A few weeks back I was asked by the cool kids of Seersucker Live, Savannah’s no-pretension literary group, to write a little something based on the illustration at left. And read it. In front of people.
The event was “An Evening of Jazz to Benefit Adult Literacy sponsored by Royce Learning Center,” and the idea was that three literary people (me plus the very funny Joseph Schwartzburt and DEEP executive director Catherine Killingsworth) and our interpretations of this picture would be the warm-up act to Ricardo Ochoa and some seriously smokin’ gypsy jazz.
I had no idea what I was doing. Fortunately, Zach Powers provided whiskey backstage, so I didn’t care. Enjoy.
Far up into the mountains, in a tiny hamlet we would never remember the name of, back when families were close-knit by necessity and personal problems were handled without the benefit of clinical analysis or prescription medication, there was once a recipe for an elixir that could heal a fractured heart, rocket-jump a lazy intellect and vivificate a marriage gone inert.
It likely originated with a woman, a mother probably—a grandmother, actually. Already schooled in the medicinal uses of the plants growing up off the forest floor and forever encroaching on the homestead, she would have had a highly developed intuition that comes only with years of spending time among the leaves and flowers growing outside her door.
This woman would have had a specific condition to address, as hard mountain living rarely leaves spare time for random experimentation, invention only arising out of need. Maybe she had a daughter rendered catatonic by the loss of a lover or a neighbor’s son who spent too much time dozing behind the barn; perhaps her aim was to spice up her own husband’s ardor after decades of waning. Whatever the case, a cure for any lassitude was probably motivated as much by compassion as the strong urge to get everybody back to work.
She must have foraged for the herbs known to energize, like ginseng, a five-leaved low-growing shrub known in those parts as “sang,” as well as the ones to have a swirling, enervating effect on the libido and the part of the mind that governs it, maybe damiana, with its pretty white flowers. To improve a mood and activate brain power, perhaps she plucked a few passionflowers off the vine strangling an abandoned outhouse.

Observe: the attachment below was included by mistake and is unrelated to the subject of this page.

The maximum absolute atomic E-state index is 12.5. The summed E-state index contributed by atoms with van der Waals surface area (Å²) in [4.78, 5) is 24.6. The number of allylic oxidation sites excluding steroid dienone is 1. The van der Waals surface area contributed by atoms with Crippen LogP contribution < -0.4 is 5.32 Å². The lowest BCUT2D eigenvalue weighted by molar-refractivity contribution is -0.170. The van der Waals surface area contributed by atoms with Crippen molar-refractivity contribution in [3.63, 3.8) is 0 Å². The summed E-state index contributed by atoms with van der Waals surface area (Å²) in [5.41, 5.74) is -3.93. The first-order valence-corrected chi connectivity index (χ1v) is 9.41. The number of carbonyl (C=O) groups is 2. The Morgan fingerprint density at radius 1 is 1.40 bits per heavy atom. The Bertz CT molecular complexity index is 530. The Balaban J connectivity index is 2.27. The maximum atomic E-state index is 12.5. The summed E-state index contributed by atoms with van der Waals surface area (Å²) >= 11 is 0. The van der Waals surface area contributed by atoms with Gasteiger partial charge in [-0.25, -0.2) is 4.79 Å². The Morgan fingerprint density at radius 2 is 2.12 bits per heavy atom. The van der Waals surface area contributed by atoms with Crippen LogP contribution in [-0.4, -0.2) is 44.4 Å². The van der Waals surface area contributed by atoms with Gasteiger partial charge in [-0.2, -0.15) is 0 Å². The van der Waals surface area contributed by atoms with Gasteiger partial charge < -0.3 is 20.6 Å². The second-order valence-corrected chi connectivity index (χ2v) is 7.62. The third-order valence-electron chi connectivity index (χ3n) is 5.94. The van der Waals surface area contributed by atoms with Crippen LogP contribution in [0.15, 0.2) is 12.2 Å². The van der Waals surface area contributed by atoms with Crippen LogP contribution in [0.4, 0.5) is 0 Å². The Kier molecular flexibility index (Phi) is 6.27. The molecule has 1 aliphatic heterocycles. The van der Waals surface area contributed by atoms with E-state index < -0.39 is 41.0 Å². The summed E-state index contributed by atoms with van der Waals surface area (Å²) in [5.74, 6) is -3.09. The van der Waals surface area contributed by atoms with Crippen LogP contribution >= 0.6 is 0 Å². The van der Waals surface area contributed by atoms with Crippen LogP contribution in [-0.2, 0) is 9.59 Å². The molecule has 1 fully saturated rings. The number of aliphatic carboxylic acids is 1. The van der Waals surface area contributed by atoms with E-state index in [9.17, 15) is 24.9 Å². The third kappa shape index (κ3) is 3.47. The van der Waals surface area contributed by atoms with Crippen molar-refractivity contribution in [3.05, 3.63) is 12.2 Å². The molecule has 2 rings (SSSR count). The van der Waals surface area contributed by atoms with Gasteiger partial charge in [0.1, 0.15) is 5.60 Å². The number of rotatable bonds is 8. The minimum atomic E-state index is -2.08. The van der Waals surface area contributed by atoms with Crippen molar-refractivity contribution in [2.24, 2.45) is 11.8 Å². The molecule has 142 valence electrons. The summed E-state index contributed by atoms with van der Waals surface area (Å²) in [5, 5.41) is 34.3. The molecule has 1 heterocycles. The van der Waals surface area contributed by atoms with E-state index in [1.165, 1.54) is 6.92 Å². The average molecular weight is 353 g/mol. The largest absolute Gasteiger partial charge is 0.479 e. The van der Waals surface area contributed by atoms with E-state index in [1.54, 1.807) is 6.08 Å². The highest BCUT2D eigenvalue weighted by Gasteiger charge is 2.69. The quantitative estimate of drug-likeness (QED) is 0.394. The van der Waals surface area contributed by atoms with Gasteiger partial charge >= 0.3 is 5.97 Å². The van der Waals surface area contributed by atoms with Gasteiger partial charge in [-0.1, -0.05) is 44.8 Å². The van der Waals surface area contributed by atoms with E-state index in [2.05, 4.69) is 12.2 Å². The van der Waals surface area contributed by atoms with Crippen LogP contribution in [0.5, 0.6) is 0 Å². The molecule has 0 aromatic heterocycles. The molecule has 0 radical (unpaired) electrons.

Once she settled on a prescriptive combination, she would have had to cure them in some type of fermented grain. Magical tinctures always, inevitably, involve alcohol. It draws out the medicine and preserves it, allowing the messy lumps of foliage to be thrown away, the essence retained in a clear, smooth medium. Of course, alcohol unarguably contributes to the medicinal quality of the recipe itself.
Our mountain grandma would have stuffed the picked plants into earthenware jars, poured moonshine over them, sealed them up tight and left them in a dark corner for a few weeks to steep. (Where she obtained the moonshine is a whole other story, but surely we can all agree that its fabrication arose out of a need to soften the edges of survival in the mountains.)
To cut the bitterness of the herbs and the eye-searing fumes of the hooch, she would have added precious honey bravely collected from hives overseen by protective stinging minions, not to mention possessive bears. If she was the kind of woman who believed medicine should be sweet since life was so bitter already—and don’t we think she was?—she would have added even more honey, and depending on the season and the generosity of the harvest, added ripe blueberries or blackberries or cherries or pears and let the flavors mix and mellow. Every few days, in between the weeding and cooking and scrubbing and tending and mending, she would shake the jars to make sure the magic was still awake and working, just like everyone else needed to be if they didn’t want to starve to death.